Friday, December 21, 2007

Surprise Steelers stars step up when needed

By John Harris
Friday, December 21, 2007

Steelers running back Najah Davenport fights off the Rams' Jonathan Wade in the first quarter at Edward Jones Dome, Dec. 20, 2007.

ST. LOUIS -- The Steelers did what they were supposed to do Thursday night. How they did it and who did it raised eyebrows.

Fast Willie Parker suffered a broken right leg on his first carry of the game and Big Najeh Davenport replaced him. For good, it turned out.

Davenport became the Steelers new feature running back in a 41-24 offensive explosion against the St. Louis Rams at the Edward Jones Dome that sounded more like Heinz Field due to thousands of Steelers fans in attendance.

Chalk one up for the offense. Ben Roethlisberger was 10 of 12 for 204 yards and three touchdowns in the first half. We've seen that before. What we hadn't seen too much of this season was Nate Washington making big plays. Washington caught two touchdown passes. Santonio Holmes caught three balls for 116 yards before halftime, including an 83-yard bomb on the Steelers' first play.

That was before Parker suffered a broken fibula when he was spilled by linebacker Will Witherspoon for a 1-yard loss, ending the season much too soon for the NFL's leading rusher.

Say hello to the Steelers' new feature back.

Enter Davenport, who had never rushed for 100 yards in a game in six seasons. Until last night, that is, when the Steelers really needed him.

Steelers receiver Hines Ward makes a first-quarter catch in front of the Rams' Corey Chavous and Brandon Chillar at Edward Jones Dome, Dec. 20, 2007.

Davenport ran over, around and through a St. Louis defense that hadn't yielded 100 yards to a running back all season. Davenport topped the 100-yard mark on only his 17th carry, and that was in the third quarter.

The Steelers are going to have to start treating Davenport differently now that he's their feature back. Davenport was shaken up while playing on the punt team in the fourth quarter. Starting running backs don't normally play on punt teams, not when they're replacing the league's top rusher and the depth at that position is now manned by rookies with a Verron Haynes perhaps to be named later.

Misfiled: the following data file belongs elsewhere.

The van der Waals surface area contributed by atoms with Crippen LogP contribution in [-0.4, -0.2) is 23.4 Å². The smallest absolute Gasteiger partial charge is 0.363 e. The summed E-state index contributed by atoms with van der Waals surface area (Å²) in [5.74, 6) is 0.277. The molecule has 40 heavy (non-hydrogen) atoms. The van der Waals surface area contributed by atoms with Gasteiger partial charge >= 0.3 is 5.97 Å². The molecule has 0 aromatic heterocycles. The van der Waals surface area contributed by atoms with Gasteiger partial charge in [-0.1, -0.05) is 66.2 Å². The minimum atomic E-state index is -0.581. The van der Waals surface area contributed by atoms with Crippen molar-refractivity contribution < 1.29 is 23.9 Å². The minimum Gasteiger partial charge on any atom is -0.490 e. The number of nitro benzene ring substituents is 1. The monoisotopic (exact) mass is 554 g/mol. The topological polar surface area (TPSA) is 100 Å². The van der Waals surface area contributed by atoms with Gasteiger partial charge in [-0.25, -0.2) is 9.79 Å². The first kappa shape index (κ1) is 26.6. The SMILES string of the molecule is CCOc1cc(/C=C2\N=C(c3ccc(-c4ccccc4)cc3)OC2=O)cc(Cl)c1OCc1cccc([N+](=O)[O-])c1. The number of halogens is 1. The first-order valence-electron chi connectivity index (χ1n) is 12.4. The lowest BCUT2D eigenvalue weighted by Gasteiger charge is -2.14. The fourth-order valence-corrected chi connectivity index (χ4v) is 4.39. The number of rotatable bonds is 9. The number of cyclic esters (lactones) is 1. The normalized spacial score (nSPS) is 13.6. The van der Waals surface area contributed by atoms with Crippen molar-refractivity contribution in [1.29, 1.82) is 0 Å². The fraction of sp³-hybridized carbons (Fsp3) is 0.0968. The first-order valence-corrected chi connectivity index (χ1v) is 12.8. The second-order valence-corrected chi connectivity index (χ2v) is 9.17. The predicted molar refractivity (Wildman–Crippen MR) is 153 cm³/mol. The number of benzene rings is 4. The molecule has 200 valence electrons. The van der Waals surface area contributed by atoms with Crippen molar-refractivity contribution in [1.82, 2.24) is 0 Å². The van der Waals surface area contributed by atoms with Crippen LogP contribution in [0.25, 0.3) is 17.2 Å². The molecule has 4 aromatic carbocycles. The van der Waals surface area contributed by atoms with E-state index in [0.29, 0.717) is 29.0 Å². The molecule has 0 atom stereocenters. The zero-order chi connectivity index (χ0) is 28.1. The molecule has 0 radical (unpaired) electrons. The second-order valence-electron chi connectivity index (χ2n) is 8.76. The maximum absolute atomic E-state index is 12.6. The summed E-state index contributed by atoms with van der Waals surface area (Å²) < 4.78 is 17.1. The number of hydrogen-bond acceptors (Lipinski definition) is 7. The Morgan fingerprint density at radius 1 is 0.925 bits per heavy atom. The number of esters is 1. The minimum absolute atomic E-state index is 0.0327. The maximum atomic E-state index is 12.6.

It was a good thing for the Steelers offense that Davenport returned to carry the football during a later drive that produced a Jeff Reed field goal and essentially put the game out of reach, Ike Taylor's interception return for a touchdown notwithstanding.

Davenport did last night what coach Mike Tomlin always said he could do, given the opportunity and enough carries.

Steelers quarterback safety Troy Polamalu goes airborne to bring down Rams receiver Torry Holt with DeShea Townsend during the second quarter Thursday night at Edward Jones Dome in St. Louis.
Christopher Horner/TRIBUNE-REVIEW

Backing up Parker rarely afforded Davenport the opportunity, or the carries.

Last night he carried the ball 24 times for 123 yards and a touchdown. He also caught two passes for 44 yards and a score.

Davenport was more than an adequate replacement against the Rams. He was a revelation.

Now he's going to have to line up next week against Baltimore and do it all over again.

That's what he's paid to do. Shoot, that's what feature backs do. Especially those who have to lead their team into the playoffs.

Davenport has waited a long time for this type of opportunity. Let's see what he does with it.

John Harris is a sports writer for the Pittsburgh Tribune-Review. He can be reached at

Steelers' urgency produces clutch win

By Mike Prisuta
Friday, December 21, 2007

Steelers receiver Santonio Holmes beats the Rams' Ron Bartell for a 83-yard pass in the first quarter at Edward Jones Dome, Dec. 20, 2007.

ST. LOUIS- The Steelers were facing neither a win-and-in or make-or-break scenario Thursday night at the Edward Jones Dome.

Still, their game against the St. Louis Rams was important.

It meant a lot to the Steelers' AFC North Division championship hopes.

It meant a lot to their postseason conference standing.

And it probably meant a lot to their collective confidence.

The most encouraging development amid an outbreak of unpredictable pinball football that TV networks love and coaching staffs loathe was that the Steelers responded accordingly.

In the end, their 41-24 victory was achieved by grinding it out.

But to get themselves in a position to do so, the Steelers first had to attack with passion.

Too often this season the word "flat" had been uttered in the Steelers' locker room, after wins and losses. And too often they'd shown up at a road venue against an inferior team and underachieved.

Last night was different.

Last night mattered.

For the Steelers, that was the first step back.

Steelers quarterback Ben Roethlisberger celebrates Nate Washington's second touchdown catch of the first half against the Rams at Edward Jones Dome, Dec. 20, 2007.

Offensive coordinator Bruce Arians acknowledged a tone of urgency on the Steelers' first possession. With the Steelers backed up at the 4-yard line after a fumbled punt return by Allen Rossum, Arians had Ben Roethlisberger drop back into the end zone and let it fly.

That was the same Roethlisberger who had been sacked 43 times in the first 14 games.

Still, Arians came into this one desperately seeking the "chunks" of yards the Steelers had ripped off easily early in the season but had eluded them lately.

This time, Arians' aggressiveness produced an 83-yard "chunk" to wide receiver Santonio Holmes.